- Blog Post
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In March, Mozambique, Zimbabwe, and Malawi experienced severe flooding from Cyclone Idai. Around the same time, parts of Missouri, Iowa, and Nebraska experienced devastating flooding along parts of the Missouri River system caused by heavy snowmelt and rain.
Commentators are highlighting the role that climate change played in the “bomb cyclone” in the Midwest. Scientists can link climate change to the general increase in heavy participation over time, but it is much more difficult to identify it with a single event. Some have predicted that above-average flooding will continue. To account for the scale of the destruction—some estimate over $1.3 billion in Nebraska alone—others pointed to the flood control infrastructure, which is not sufficient to contain the greatly increased rainfall of the past few years. Levees, popular flood control constructions in the United States, cannot completely reduce the risk of flooding, yet they encourage construction in floodplains, as do, among other things, federally-subsidized flood insurance and poor regulation.
With respect to Cyclone Idai, commentators point to the fact that, while there has not been an increase in the number of cyclones in the Indian Ocean in the past seventy years, the storms that do occur are more intense. Cyclone Idai is understood to be the worst cyclone on record in the region. There is virtually no flood control infrastructure in place in the African countries affected. Nigeria, for another example, frequently suffers from devastating floods as rivers overflow due to heavy seasonal rains, and has faced criticism for poor responses.
In both the American Midwest and in southeastern Africa, the flooding has led to enormous property damage, displacement of people, and loss of life. But the differences between a catastrophe in a developed country and one of the world’s poorest regions is striking. Around six hundred are reported dead due to Cyclone Idai. Some estimate that the death toll could rise dramatically, absent a major international relief effort. Thousands of those displaced are crammed into inadequate shelters with poor sanitation, increasing the likelihood of disease, and humanitarian workers are planning for the consequences of massive disruption of food chains.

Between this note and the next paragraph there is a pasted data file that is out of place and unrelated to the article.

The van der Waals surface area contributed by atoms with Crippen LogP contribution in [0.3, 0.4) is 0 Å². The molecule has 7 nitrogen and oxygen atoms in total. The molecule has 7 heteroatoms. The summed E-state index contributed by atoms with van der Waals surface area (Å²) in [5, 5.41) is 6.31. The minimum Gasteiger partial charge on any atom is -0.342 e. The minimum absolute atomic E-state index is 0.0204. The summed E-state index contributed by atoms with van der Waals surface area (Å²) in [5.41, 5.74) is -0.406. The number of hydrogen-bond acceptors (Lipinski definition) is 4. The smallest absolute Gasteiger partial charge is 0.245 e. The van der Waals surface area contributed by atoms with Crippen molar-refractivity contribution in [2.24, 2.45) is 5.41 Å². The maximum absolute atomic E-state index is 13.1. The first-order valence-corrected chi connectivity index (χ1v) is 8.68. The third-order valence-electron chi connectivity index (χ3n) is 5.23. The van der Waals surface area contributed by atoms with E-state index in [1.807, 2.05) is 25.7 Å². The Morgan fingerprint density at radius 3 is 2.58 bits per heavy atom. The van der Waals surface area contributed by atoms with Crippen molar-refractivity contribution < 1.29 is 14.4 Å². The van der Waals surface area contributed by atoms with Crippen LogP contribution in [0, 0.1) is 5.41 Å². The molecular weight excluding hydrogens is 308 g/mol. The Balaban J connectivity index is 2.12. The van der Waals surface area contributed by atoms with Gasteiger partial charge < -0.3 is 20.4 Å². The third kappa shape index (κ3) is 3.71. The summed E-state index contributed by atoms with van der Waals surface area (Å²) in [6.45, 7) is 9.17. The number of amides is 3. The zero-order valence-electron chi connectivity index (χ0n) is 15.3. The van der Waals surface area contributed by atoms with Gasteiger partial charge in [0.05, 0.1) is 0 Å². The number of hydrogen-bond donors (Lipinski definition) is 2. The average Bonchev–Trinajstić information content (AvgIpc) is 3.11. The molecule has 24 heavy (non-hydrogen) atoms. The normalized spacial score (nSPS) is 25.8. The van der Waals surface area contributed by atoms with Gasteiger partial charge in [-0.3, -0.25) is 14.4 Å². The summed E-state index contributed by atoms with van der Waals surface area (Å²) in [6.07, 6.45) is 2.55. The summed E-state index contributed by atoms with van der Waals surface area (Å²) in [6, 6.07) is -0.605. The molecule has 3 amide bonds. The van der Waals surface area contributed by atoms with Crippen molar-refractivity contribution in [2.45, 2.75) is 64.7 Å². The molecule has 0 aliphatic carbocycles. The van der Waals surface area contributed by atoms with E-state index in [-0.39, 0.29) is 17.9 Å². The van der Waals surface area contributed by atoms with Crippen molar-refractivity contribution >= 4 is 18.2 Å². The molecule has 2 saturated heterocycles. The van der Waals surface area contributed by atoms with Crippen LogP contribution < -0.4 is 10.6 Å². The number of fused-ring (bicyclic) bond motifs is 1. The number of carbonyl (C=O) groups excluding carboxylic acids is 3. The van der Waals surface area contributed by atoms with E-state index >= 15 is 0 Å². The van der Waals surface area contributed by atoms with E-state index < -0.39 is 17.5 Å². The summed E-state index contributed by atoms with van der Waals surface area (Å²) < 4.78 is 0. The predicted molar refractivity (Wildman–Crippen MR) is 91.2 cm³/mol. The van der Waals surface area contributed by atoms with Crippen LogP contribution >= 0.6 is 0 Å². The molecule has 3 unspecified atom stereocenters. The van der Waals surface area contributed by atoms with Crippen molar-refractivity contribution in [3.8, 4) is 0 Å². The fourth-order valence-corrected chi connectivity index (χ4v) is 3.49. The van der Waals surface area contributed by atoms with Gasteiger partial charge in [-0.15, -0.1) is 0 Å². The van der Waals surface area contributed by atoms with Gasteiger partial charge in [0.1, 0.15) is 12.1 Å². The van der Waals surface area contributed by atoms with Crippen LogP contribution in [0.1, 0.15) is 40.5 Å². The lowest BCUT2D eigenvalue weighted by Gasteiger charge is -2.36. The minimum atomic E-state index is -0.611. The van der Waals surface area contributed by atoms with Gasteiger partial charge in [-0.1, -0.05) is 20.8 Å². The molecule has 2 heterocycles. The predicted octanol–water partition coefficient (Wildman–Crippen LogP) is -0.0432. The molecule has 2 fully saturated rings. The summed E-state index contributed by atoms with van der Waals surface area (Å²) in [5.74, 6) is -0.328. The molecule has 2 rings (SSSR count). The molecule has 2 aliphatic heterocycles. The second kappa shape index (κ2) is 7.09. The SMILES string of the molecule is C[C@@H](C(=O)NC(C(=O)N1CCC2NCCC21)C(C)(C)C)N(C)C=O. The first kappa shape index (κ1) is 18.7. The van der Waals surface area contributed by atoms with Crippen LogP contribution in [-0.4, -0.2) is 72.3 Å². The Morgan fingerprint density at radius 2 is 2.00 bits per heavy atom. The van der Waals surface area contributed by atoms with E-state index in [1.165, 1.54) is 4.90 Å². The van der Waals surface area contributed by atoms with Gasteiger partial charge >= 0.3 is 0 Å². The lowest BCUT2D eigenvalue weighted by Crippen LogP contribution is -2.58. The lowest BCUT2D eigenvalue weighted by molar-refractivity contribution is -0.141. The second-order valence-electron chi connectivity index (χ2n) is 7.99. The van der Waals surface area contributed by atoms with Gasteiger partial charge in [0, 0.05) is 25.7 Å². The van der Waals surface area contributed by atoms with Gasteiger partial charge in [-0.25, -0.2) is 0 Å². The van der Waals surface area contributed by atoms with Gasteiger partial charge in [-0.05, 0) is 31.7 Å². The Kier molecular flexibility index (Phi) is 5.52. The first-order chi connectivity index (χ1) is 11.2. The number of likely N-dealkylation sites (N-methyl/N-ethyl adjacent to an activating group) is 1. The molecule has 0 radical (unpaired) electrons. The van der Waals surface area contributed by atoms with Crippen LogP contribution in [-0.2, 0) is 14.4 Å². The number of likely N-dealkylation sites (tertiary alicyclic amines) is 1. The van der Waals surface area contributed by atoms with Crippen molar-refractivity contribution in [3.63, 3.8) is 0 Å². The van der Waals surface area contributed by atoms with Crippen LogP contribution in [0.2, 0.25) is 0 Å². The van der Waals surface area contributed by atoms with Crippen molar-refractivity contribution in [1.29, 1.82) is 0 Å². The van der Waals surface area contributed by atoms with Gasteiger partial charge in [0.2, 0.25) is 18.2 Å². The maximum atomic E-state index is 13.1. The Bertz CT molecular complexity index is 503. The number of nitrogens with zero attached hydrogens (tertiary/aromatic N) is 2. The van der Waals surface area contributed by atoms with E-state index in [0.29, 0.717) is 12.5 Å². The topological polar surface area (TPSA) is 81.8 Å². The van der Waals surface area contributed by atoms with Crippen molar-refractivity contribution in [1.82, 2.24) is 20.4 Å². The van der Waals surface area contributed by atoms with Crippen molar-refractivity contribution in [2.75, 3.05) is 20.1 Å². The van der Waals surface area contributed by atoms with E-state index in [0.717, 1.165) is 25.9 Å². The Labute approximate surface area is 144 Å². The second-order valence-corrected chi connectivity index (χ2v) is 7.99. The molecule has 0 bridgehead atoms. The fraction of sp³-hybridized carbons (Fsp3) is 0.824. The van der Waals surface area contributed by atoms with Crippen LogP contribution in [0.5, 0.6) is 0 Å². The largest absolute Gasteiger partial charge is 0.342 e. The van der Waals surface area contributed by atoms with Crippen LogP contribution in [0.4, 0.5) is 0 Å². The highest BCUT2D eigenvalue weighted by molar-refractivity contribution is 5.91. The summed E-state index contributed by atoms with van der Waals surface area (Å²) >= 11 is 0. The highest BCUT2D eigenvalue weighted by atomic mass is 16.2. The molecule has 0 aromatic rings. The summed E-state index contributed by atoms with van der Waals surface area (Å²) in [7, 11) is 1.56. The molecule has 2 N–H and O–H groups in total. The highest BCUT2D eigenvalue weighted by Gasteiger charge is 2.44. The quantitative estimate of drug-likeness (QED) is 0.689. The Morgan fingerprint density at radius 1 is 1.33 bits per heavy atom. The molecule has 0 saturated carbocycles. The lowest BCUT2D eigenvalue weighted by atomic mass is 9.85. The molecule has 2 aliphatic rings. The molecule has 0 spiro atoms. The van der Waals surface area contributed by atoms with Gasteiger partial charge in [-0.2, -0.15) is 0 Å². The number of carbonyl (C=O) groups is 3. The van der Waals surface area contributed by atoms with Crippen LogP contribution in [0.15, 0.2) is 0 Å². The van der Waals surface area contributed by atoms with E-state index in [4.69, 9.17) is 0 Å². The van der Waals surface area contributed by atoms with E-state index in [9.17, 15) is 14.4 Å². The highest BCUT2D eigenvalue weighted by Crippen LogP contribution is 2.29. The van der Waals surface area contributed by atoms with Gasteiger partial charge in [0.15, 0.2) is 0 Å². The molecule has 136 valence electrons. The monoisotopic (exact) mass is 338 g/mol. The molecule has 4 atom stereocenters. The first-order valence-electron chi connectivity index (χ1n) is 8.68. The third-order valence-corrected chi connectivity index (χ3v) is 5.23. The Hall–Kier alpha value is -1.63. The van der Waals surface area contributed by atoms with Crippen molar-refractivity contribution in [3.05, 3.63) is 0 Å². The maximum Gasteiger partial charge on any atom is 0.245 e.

In the American Midwest, national media is reporting at least three deaths as of March 21. Tragic though the flooding is, there are in place disaster relief structures and provision for relief and reconstruction, mostly funded by the U.S. federal government. Nobody anticipates food shortages, and though the region affected includes rich agricultural land, nobody anticipates that there will be a major impact from the flooding on the American food supply.
There will be an international relief effort in southern Africa. USAID is already involved and the U.S. embassy in Maputo is asking the U.S. Department of Defense to mobilize a military team to support rescue efforts. Already there is a U.S. Air Force aircraft on the ground at the Maputo airport. No doubt there will be significant relief efforts from other countries. However, the question is whether international efforts will be enough and whether they will be sustained long enough.
Flooding is a fact of life and climate change will make it worse. While any one country’s impact on reducing climate change, save for a handful of large polluters, will be minimal, the proper regulation of floodplains, sufficient infrastructure, and advance warning systems will help save many lives.